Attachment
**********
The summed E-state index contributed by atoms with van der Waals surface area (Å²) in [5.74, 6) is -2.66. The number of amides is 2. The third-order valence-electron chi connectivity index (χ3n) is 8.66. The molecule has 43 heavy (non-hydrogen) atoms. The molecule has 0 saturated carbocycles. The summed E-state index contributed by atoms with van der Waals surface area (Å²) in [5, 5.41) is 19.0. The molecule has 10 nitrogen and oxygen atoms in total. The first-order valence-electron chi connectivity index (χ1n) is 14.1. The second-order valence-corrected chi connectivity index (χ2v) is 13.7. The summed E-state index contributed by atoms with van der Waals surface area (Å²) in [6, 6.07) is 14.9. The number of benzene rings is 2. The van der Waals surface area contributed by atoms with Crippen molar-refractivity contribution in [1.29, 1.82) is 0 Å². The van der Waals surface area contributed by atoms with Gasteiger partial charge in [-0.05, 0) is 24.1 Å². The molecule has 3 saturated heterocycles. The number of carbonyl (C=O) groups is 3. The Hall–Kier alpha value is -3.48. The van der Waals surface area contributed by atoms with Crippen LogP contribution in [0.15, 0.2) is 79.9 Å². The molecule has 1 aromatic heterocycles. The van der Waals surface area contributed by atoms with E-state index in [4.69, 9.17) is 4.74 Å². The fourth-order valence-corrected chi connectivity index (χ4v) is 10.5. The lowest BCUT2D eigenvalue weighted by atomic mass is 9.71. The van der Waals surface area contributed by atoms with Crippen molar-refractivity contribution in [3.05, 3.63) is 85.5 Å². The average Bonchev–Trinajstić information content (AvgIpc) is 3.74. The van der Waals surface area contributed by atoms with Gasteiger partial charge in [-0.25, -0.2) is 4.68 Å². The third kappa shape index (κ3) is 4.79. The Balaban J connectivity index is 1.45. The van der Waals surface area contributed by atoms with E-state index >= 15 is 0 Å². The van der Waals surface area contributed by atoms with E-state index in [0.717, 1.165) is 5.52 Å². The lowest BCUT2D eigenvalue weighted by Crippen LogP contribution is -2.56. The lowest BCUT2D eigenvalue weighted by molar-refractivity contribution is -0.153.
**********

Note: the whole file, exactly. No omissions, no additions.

The summed E-state index contributed by atoms with van der Waals surface area (Å²) in [5.74, 6) is -2.66. The number of amides is 2. The third-order valence-electron chi connectivity index (χ3n) is 8.66. The molecule has 43 heavy (non-hydrogen) atoms. The molecule has 0 saturated carbocycles. The summed E-state index contributed by atoms with van der Waals surface area (Å²) in [5, 5.41) is 19.0. The molecule has 10 nitrogen and oxygen atoms in total. The first-order valence-electron chi connectivity index (χ1n) is 14.1. The second-order valence-corrected chi connectivity index (χ2v) is 13.7. The summed E-state index contributed by atoms with van der Waals surface area (Å²) in [6, 6.07) is 14.9. The number of benzene rings is 2. The van der Waals surface area contributed by atoms with Crippen molar-refractivity contribution in [1.29, 1.82) is 0 Å². The van der Waals surface area contributed by atoms with Gasteiger partial charge in [-0.05, 0) is 24.1 Å². The molecule has 3 saturated heterocycles. The number of carbonyl (C=O) groups is 3. The Hall–Kier alpha value is -3.48. The van der Waals surface area contributed by atoms with Crippen LogP contribution in [0.15, 0.2) is 79.9 Å². The molecule has 1 aromatic heterocycles. The van der Waals surface area contributed by atoms with E-state index in [4.69, 9.17) is 4.74 Å². The fourth-order valence-corrected chi connectivity index (χ4v) is 10.5. The lowest BCUT2D eigenvalue weighted by atomic mass is 9.71. The van der Waals surface area contributed by atoms with Crippen molar-refractivity contribution in [3.05, 3.63) is 85.5 Å². The average Bonchev–Trinajstić information content (AvgIpc) is 3.74. The van der Waals surface area contributed by atoms with Gasteiger partial charge in [-0.25, -0.2) is 4.68 Å². The third kappa shape index (κ3) is 4.79. The Balaban J connectivity index is 1.45. The van der Waals surface area contributed by atoms with E-state index >= 15 is 0 Å². The van der Waals surface area contributed by atoms with E-state index in [0.717, 1.165) is 5.52 Å². The lowest BCUT2D eigenvalue weighted by Crippen LogP contribution is -2.56. The lowest BCUT2D eigenvalue weighted by molar-refractivity contribution is -0.153.